Trump's $1 trillion infrastructure plan was leaked, here's a look

By IndustriesFOXBusiness

Can the US afford a $1 trillion infrastructure plan?

FOX Business’ Kennedy discusses the 2018 GOP agenda and why Congress shouldn’t try to pass a $1 trillion dollar infrastructure plan.

Key details of President Trump’s potential $1 trillion infrastructure plan were published on the news website Axios on Monday.

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The draft, which a White House spokesperson would not comment on, outlines details on how a majority of the money could be spent.

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Infrastructure Incentives Initiative: 50% Half of the funding will be used towards the Infrastructure Incentives Initiative which “encourages state, local and private investment in core infrastructure by providing incentives in the form of grants.” According to the draft, they h could cover up to 20% of the project’s cost.

Transformative Projects Program: 10% One tenth of the budget will be set aside for “exploratory and ground-breaking ideas that have more risk than standard infrastructure projects but offer a larger reward profile.” These sectors include: transportation, clean water, drinking water, energy, commercial space and telecommunications.

Rural Infrastructure Program: 25% One quarter of the money will be set aside to help rural economies, facilitate freight movement and improve access to reliable and affordable transportation. “States are incentivized to partner with local and private investment for completion and operation of projects under this program,” the document said. Eligible entities rural program include transportation, broadband, water and waste, power and electric and water supply.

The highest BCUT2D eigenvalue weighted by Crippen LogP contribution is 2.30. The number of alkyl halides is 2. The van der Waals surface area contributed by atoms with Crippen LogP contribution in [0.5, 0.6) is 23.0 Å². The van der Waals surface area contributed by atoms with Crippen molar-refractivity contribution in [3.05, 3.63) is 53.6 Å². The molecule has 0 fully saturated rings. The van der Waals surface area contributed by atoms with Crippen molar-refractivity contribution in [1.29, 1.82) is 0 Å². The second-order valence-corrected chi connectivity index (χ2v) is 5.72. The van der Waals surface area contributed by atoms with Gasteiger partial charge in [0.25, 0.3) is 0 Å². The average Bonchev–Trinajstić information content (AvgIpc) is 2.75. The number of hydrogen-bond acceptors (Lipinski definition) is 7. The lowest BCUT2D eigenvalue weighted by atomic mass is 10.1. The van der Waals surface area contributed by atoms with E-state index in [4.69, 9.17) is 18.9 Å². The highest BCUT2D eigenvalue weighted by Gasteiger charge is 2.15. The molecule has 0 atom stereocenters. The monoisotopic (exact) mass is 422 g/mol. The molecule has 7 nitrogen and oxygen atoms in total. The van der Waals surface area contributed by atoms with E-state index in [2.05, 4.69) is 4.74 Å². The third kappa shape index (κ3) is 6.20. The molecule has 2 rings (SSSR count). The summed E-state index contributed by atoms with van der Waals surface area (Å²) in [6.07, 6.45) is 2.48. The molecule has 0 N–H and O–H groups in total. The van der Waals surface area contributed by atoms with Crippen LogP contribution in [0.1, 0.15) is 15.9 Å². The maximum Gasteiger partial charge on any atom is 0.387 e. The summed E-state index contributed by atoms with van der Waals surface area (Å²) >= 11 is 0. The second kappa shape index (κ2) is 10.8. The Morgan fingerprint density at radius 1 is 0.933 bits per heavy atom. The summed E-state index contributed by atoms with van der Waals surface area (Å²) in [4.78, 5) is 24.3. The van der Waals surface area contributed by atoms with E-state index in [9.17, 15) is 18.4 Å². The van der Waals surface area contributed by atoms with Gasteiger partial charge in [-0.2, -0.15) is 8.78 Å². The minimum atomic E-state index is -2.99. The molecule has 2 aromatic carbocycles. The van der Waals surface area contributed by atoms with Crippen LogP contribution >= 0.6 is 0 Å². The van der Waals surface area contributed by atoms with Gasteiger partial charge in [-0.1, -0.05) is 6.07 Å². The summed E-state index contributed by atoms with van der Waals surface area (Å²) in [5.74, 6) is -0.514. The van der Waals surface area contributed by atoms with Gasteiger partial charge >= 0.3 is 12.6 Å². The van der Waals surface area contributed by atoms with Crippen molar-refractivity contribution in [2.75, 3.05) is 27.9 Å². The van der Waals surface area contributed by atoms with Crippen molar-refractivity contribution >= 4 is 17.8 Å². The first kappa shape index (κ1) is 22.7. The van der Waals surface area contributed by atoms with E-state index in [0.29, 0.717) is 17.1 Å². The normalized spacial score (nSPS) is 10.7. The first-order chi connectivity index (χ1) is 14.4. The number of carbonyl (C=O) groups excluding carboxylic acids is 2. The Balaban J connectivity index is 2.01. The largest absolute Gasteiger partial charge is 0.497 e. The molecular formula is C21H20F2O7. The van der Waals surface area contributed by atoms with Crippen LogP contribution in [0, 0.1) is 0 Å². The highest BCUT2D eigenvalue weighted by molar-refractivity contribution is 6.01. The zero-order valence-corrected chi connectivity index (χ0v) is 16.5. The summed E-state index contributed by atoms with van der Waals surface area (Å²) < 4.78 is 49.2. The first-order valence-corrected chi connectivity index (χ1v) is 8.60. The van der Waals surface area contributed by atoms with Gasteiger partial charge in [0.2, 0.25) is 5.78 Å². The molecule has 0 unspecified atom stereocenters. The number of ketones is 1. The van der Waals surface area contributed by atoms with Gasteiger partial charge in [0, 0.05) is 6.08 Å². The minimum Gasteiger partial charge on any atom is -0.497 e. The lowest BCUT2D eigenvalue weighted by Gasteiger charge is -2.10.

Federal Credit Programs: 7.05% A little more than 7% will be used towards the Federal Credit Program, which is designed to increase the capacity of existing Federal lending programs like the Transportation Infrastructure Finance and Innovation Act and the Railroad Rehabilitation and Improvement Financing to help increase investments.

Federal Capital Financing Fund: 5% Five percent of the total appropriation will be set aside for the Federal Capital Financing Fund that creates a funding mechanism similar to a capital budget but “operates within the traditional rules used for the Federal budget by establishing a mandatory revolving fund to finance purchases of federally owned civilian real property.” The hope is that the revolving fund would transfer money to agencies to finance large-dollar real property purchases.

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